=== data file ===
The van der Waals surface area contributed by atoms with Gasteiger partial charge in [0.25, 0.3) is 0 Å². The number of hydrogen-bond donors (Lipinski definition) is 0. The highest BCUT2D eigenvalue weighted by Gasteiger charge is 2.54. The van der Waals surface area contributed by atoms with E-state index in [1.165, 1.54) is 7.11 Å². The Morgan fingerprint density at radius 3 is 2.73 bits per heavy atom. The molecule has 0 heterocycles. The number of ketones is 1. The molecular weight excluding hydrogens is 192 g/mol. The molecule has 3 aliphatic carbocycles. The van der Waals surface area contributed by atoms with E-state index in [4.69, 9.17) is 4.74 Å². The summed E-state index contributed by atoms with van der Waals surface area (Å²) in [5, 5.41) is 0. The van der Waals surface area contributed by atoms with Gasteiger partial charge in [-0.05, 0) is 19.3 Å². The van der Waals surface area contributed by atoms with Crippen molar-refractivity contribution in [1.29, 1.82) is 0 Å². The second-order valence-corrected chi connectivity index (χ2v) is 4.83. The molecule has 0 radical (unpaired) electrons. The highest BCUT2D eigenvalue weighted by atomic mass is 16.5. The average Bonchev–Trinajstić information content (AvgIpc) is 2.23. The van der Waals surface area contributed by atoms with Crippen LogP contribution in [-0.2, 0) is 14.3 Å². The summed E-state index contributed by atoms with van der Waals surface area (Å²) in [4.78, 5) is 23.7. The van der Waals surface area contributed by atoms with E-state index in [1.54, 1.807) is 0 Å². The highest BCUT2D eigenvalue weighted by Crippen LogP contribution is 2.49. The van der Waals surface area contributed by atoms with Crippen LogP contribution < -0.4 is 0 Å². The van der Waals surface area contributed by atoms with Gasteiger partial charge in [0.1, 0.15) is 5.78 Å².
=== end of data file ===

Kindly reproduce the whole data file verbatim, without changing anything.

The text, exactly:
The van der Waals surface area contributed by atoms with Gasteiger partial charge in [0.25, 0.3) is 0 Å². The number of hydrogen-bond donors (Lipinski definition) is 0. The highest BCUT2D eigenvalue weighted by Gasteiger charge is 2.54. The van der Waals surface area contributed by atoms with E-state index in [1.165, 1.54) is 7.11 Å². The Morgan fingerprint density at radius 3 is 2.73 bits per heavy atom. The molecule has 0 heterocycles. The number of ketones is 1. The molecular weight excluding hydrogens is 192 g/mol. The molecule has 3 aliphatic carbocycles. The van der Waals surface area contributed by atoms with E-state index in [4.69, 9.17) is 4.74 Å². The summed E-state index contributed by atoms with van der Waals surface area (Å²) in [5, 5.41) is 0. The van der Waals surface area contributed by atoms with Gasteiger partial charge in [-0.05, 0) is 19.3 Å². The van der Waals surface area contributed by atoms with Crippen molar-refractivity contribution in [1.29, 1.82) is 0 Å². The second-order valence-corrected chi connectivity index (χ2v) is 4.83. The molecule has 0 radical (unpaired) electrons. The highest BCUT2D eigenvalue weighted by atomic mass is 16.5. The average Bonchev–Trinajstić information content (AvgIpc) is 2.23. The van der Waals surface area contributed by atoms with Crippen LogP contribution in [-0.2, 0) is 14.3 Å². The summed E-state index contributed by atoms with van der Waals surface area (Å²) in [4.78, 5) is 23.7. The van der Waals surface area contributed by atoms with E-state index in [1.54, 1.807) is 0 Å². The highest BCUT2D eigenvalue weighted by Crippen LogP contribution is 2.49. The van der Waals surface area contributed by atoms with Crippen LogP contribution < -0.4 is 0 Å². The van der Waals surface area contributed by atoms with Gasteiger partial charge in [0.1, 0.15) is 5.78 Å².